Unlike other professions (such as Accounting, Law, Medicine, etc.), there is no profession-wide certification for Software Engineering.

I am well aware of the multitude of technology and methodology specific certifications that aim to serve as proof of specialisation and experience, but there is no public Software Engineering society / governing body that sets (and has the power to legally assess) generally accepted professional standards.

I understand that software is a dynamic beast - that is part art, part science - but I'm wondering whether Software Engineering has the potential to become a formal profession.

What needs to change for this to happen, and would it even be a good thing?

(If anybody knows of formal research into this topic I'd greatly appreciate references)


I agree with many of the good points raised below regarding the current level of certification in Software Engineering. I also find it very interesting that some countries treat Software Engineering as a profession whilst others don't.

There does however seem to be a bit of shroud surrounding the term "formal profession", and how it would apply to Software Engineering. I think the key issue with Software Engineering - and the primary reason it is not a full-blown profession - is that if you're a certified Software Engineer, and - for example - some software you wrote for an elevator malfunctions and kills people, your certification and / or membership to a formal professional body won't get revoked.

Sure, your company might get sued for millions, and you personally might lose your job and earn a bad reference, but generally speaking, you personally are protected by the shield of limited liability as a result of being employed by said company. In other words, and as far as I know, there is no legal assessment / enforcement in place (unlike other formal professions and their governing societies) which have the mandate to officially bar you from trading once you've made a colossal stuff-up.

I quite liked the answer that touched on the fact that Software Engineering - as it stands - is a meritocracy, which doesn't need to be a formal profession, and that this is a good thing that shouldn't change. At the same time, I think we need to make a clear distinction between Software Engineers of mission-critical software versus developers of miscellaneous / non-critical software.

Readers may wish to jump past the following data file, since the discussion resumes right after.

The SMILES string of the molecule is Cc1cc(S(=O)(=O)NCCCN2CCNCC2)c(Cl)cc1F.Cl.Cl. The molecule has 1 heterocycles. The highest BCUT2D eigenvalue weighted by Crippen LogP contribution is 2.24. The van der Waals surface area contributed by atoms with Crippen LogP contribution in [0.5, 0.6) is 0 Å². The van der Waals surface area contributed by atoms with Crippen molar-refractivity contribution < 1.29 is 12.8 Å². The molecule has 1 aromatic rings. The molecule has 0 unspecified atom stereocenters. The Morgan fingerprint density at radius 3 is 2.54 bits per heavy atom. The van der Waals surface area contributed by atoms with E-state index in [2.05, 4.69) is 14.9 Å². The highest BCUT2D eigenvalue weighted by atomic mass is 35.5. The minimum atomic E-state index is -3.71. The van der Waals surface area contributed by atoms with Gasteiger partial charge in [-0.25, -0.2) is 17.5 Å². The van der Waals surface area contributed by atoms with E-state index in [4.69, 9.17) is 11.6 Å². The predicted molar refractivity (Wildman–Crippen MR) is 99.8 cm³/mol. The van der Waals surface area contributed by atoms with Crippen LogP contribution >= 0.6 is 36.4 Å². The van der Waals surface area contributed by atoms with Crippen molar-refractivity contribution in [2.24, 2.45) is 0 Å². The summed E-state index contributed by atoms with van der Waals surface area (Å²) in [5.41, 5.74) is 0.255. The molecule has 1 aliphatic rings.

To those of you who work / have worked on mission-critical software - is there any personal liability? Surely there is a need for formal repercussions in the event of the Software Engineer making a costly mistake?

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    What are the advantages of becoming a formal profession?
    – Pieter B
    Commented May 2, 2013 at 12:11
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    Very localized. Here in Quebec, you need to be part of the engineer order to be able to be called an engineer. Same rules apply for Software Engineer. Comes with the code of ethic, rules, responsability insurance, etc.. Commented May 2, 2013 at 13:15
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    Lab coats, obviously. With ties.
    – Zelda
    Commented May 2, 2013 at 13:16
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    @Pieter B: How would you feel about seeing a doctor if there was no formal profession that guarantees some standard every doctor must fulfil?
    – Giorgio
    Commented May 2, 2013 at 17:30
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    I've voted to reopen this question. It's not a duplicate of "Can Software Engineers become certified Professional Engineers?": that question asks about career choices given the current status of the profession. This question asks about the gap between that status and a perceived desired state, and how to act to close that gap. These are different topics.
    – user4051
    Commented May 3, 2013 at 8:04

7 Answers 7


Based on available information, I believe that Software Engineering is already a formal profession. It may not be widely accepted as such, but it is meeting the generally accepted criteria for the characteristics of a profession.

From Wikipedia's article on Profession:

There is considerable agreement about defining the characteristic features of a profession. They have a "professional association, cognitive base, institutionalized training, licensing, work autonomy, colleague control... (and) code of ethics,"[18] to which Larson then also adds, "high standards of professional and intellectual excellence," (Larson, p. 221) that "professions are occupations with special power and prestige," (Larson, p.x) and that they comprise "an exclusive elite group," (Larson, p. 20) in all societies.

This quotes Magali Sarfatti Larson's The Rise of Professionalism: A Sociological Analysis extensively. Searching for "characteristics of a profession" tend to lead similar results.

How does Software Engineering stack up against these characteristics?

  • Professional Association There are numerous professional associations for software engineers. The IEEE and more specifically the IEEE Computer Society serve professionals working in engineering around the world, with the IEEE Computer Society focusing specifically on computer and software engineers. The ACM is another professional organization for professionals working in computing, generally in the Americas. There's also the British Computer Society, which caters to various aspects of professions in information and communication technology, generally in the UK.

  • Cognitive Base The Software Engineering Body of Knowledge is sponsored by the IEEE, Boeing, National Research Council Canada, Raytheon, Construx Software, Canadian Council of Professional Engineers, the MITRE Corporation, NIST, Rational, SAP (for the 2004 version). It was started specifically as a step toward "making software engineering a legitimate engineering discipline and a recognized profession".